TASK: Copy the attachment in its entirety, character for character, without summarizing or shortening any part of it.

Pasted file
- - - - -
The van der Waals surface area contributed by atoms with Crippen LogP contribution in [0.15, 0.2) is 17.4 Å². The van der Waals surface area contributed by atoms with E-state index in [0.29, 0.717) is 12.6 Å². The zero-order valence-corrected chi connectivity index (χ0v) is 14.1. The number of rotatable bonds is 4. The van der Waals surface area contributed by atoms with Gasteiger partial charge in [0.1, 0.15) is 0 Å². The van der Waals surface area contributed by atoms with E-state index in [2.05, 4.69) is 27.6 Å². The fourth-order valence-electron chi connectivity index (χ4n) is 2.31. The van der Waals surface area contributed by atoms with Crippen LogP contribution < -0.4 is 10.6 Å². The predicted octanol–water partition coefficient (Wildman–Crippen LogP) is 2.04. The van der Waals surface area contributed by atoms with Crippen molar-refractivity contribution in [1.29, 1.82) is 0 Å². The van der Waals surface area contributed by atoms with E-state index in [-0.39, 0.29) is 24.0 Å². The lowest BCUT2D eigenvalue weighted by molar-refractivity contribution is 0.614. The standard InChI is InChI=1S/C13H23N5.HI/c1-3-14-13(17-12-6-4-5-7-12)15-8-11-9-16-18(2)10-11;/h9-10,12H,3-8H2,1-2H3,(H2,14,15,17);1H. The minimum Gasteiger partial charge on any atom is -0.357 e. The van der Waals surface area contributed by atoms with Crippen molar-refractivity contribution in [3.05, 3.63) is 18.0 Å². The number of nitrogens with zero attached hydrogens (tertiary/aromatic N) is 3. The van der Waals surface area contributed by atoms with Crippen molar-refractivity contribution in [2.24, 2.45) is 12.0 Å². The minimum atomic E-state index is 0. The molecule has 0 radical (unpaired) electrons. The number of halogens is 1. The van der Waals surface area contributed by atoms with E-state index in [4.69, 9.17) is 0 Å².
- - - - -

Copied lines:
The van der Waals surface area contributed by atoms with Crippen LogP contribution in [0.15, 0.2) is 17.4 Å². The van der Waals surface area contributed by atoms with E-state index in [0.29, 0.717) is 12.6 Å². The zero-order valence-corrected chi connectivity index (χ0v) is 14.1. The number of rotatable bonds is 4. The van der Waals surface area contributed by atoms with Gasteiger partial charge in [0.1, 0.15) is 0 Å². The van der Waals surface area contributed by atoms with E-state index in [2.05, 4.69) is 27.6 Å². The fourth-order valence-electron chi connectivity index (χ4n) is 2.31. The van der Waals surface area contributed by atoms with Crippen LogP contribution < -0.4 is 10.6 Å². The predicted octanol–water partition coefficient (Wildman–Crippen LogP) is 2.04. The van der Waals surface area contributed by atoms with Crippen molar-refractivity contribution in [1.29, 1.82) is 0 Å². The van der Waals surface area contributed by atoms with E-state index in [-0.39, 0.29) is 24.0 Å². The lowest BCUT2D eigenvalue weighted by molar-refractivity contribution is 0.614. The standard InChI is InChI=1S/C13H23N5.HI/c1-3-14-13(17-12-6-4-5-7-12)15-8-11-9-16-18(2)10-11;/h9-10,12H,3-8H2,1-2H3,(H2,14,15,17);1H. The minimum Gasteiger partial charge on any atom is -0.357 e. The van der Waals surface area contributed by atoms with Crippen molar-refractivity contribution in [3.05, 3.63) is 18.0 Å². The number of nitrogens with zero attached hydrogens (tertiary/aromatic N) is 3. The van der Waals surface area contributed by atoms with Crippen molar-refractivity contribution in [2.24, 2.45) is 12.0 Å². The minimum atomic E-state index is 0. The molecule has 0 radical (unpaired) electrons. The number of halogens is 1. The van der Waals surface area contributed by atoms with E-state index in [4.69, 9.17) is 0 Å².